Off to the Races
Trip Start Jun 25, 2010
13Trip End Jun 27, 2010
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That’s not a baseball box score. It’s a moose tally.
We left Friday night a little after 7:00 and took Rt. 112 east through Woodstock, where we would pick up Rt. 93 south. Before I go any further, understand this: I know it’s the rut for moose and deer. I also know that rut or no rut, the best practice for driving around these parts at night is to reduce your speed and keep your eyes peeled for moose and deer because they have a tendency to jump out in front of you or stand in the middle of the road.
And when you drive up here, striking one of these animals really isn’t a matter of “if,” it’s a matter of “when.” It happens all the time
There’s a mountain passage on Rt. 112 in Woodstock that’s about 8 miles long. On the downward portion of road, you have to be careful to keep your speed down, otherwise you’ll get going pretty fast as you progress down the long descent.
So there we were, going about 45 miles per hour with the high beams on, scanning the culverts for moose and deer. Your early warning sign is usually the reflection of their eyes. As we were moving along, a car was coming west about a mile in front of us, so I flipped off the high beams. Well, the combination of the on-coming headlights and the low beams meant I couldn’t see the bull moose on the right side of the road coming out of the culvert until we were close enough to illuminate him. I’d guess he was no more than 100 feet in front of us as he just kept sauntering out onto the road, confused and fearless by elevated levels of hormones this time of year.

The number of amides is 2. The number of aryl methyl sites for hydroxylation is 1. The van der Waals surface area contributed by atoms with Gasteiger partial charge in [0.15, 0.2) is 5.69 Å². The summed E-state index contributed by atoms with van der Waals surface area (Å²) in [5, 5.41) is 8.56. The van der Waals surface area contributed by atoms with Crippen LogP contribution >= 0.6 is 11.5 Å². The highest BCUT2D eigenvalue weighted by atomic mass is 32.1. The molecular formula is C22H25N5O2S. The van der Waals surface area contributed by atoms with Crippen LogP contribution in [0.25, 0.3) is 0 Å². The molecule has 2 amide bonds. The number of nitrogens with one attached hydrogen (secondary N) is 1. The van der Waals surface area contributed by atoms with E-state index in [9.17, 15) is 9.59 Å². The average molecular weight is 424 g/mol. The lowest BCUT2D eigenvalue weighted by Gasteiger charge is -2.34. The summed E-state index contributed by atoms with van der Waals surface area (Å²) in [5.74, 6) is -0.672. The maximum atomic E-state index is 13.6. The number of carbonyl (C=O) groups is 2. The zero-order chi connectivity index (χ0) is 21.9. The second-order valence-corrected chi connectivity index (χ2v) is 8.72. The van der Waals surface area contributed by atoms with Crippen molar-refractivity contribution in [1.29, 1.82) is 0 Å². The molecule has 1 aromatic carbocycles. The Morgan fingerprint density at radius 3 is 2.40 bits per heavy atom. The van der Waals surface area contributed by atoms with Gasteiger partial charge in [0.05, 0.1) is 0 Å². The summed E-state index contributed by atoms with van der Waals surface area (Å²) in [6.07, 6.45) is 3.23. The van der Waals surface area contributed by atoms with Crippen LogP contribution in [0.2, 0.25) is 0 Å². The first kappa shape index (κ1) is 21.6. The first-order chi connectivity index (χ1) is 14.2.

I swerved into the west-bound lane (there was plenty of room between us and the on-coming car), but driving an 18-foot long truck hauling a 30-foot long camper means all of it ain’t gonna move at the same time, and the camper was still crossing over when the moose simply walked into it
I got out to survey the damage and was relieved that other than some crinkling to one section of skirting and misaligned stairs, there was nothing wrong. I picked out gobs of moose fur from the vent panels, screw heads and door latch. I was also relieved that there was no blood. I figured that if easily breakable items like the door latch were perfectly intact, I didn’t hit the moose very hard at all. I convinced myself he was fine. I hated to think of him dragging himself off the highway to die alone in the woods somewhere from his injuries. But God knows, he’d be neither the first nor the last. Moose strikes are simply part of life in the North Country, and I was grateful that it wasn’t worse. If the on-coming car had been closer, I wouldn’t have been able to swerve and would have had no choice but to run straight on into the animal. The truck would have been totaled, we would have been injured and worst of all, we would have missed the NASCAR race
So breathing big sighs of relief, we got back on the road and headed into Woodstock. Whereupon this same scenario presented itself again. This time, however, an even larger moose was standing right in the middle of the road. Luckily, I was able to stop and the poor, confused moose panicked and started running all over the place. First, he ran east in the west-bound lane, then ran off the road, only to turn and run back onto the road, then he ran off the other side. Then back on the road. Then off again. It’s kind of comical to watch a moose run. Their legs bend in funny-looking angles and when they’re on pavement, their hooves slip, so their long, gawky legs slide around as they try to gain footing. So there’s this huge bull – at least 1,000 pounds – running all over the place and I’m kind of chuckling as he tries to figure out what to do. Finally, off he goes into the woods and we’re in the clear.
We arrived at the racetrack without further incident and when we were buying the camping pass, the lady looks at the campground chart and says to me, “Oh, you’re lucky.”
To which I replied, “You have no idea.”
She looked at me as if to ask why and I told her about the moose incident